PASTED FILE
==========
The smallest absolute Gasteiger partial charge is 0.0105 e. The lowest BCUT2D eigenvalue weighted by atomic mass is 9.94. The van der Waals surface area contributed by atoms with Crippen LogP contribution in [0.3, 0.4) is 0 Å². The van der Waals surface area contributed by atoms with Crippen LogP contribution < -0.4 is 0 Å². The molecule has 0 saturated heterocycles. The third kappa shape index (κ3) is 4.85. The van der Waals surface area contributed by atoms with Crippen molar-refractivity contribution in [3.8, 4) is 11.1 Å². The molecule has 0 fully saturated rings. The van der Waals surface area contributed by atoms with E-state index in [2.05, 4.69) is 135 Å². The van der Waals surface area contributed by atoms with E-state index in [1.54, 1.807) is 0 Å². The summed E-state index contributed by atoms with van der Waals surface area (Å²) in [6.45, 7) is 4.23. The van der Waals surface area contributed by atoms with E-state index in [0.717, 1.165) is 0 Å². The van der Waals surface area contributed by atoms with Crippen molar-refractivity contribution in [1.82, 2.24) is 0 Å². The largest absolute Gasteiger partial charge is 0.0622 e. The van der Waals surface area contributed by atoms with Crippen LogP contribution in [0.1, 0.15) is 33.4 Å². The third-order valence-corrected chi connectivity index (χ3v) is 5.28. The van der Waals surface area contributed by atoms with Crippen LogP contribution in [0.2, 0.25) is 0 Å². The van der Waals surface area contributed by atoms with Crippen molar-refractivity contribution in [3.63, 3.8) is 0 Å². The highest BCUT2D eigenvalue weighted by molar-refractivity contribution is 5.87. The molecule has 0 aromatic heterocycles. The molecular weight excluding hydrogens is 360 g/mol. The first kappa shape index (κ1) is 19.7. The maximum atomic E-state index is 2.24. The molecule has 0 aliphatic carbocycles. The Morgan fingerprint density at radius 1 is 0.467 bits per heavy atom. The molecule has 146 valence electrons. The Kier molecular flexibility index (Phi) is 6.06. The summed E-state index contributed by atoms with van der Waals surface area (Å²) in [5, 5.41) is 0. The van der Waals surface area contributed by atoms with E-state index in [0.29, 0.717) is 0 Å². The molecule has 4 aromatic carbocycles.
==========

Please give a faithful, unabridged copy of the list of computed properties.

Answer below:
The smallest absolute Gasteiger partial charge is 0.0105 e. The lowest BCUT2D eigenvalue weighted by atomic mass is 9.94. The van der Waals surface area contributed by atoms with Crippen LogP contribution in [0.3, 0.4) is 0 Å². The van der Waals surface area contributed by atoms with Crippen LogP contribution < -0.4 is 0 Å². The molecule has 0 saturated heterocycles. The third kappa shape index (κ3) is 4.85. The van der Waals surface area contributed by atoms with Crippen molar-refractivity contribution in [3.8, 4) is 11.1 Å². The molecule has 0 fully saturated rings. The van der Waals surface area contributed by atoms with E-state index in [2.05, 4.69) is 135 Å². The van der Waals surface area contributed by atoms with E-state index in [1.54, 1.807) is 0 Å². The summed E-state index contributed by atoms with van der Waals surface area (Å²) in [6.45, 7) is 4.23. The van der Waals surface area contributed by atoms with E-state index in [0.717, 1.165) is 0 Å². The van der Waals surface area contributed by atoms with Crippen molar-refractivity contribution in [1.82, 2.24) is 0 Å². The largest absolute Gasteiger partial charge is 0.0622 e. The van der Waals surface area contributed by atoms with Crippen LogP contribution in [0.1, 0.15) is 33.4 Å². The third-order valence-corrected chi connectivity index (χ3v) is 5.28. The van der Waals surface area contributed by atoms with Crippen LogP contribution in [0.2, 0.25) is 0 Å². The van der Waals surface area contributed by atoms with Crippen molar-refractivity contribution in [3.63, 3.8) is 0 Å². The highest BCUT2D eigenvalue weighted by molar-refractivity contribution is 5.87. The molecule has 0 aromatic heterocycles. The molecular weight excluding hydrogens is 360 g/mol. The first kappa shape index (κ1) is 19.7. The maximum atomic E-state index is 2.24. The molecule has 0 aliphatic carbocycles. The Morgan fingerprint density at radius 1 is 0.467 bits per heavy atom. The molecule has 146 valence electrons. The Kier molecular flexibility index (Phi) is 6.06. The summed E-state index contributed by atoms with van der Waals surface area (Å²) in [5, 5.41) is 0. The van der Waals surface area contributed by atoms with E-state index in [0.29, 0.717) is 0 Å². The molecule has 4 aromatic carbocycles.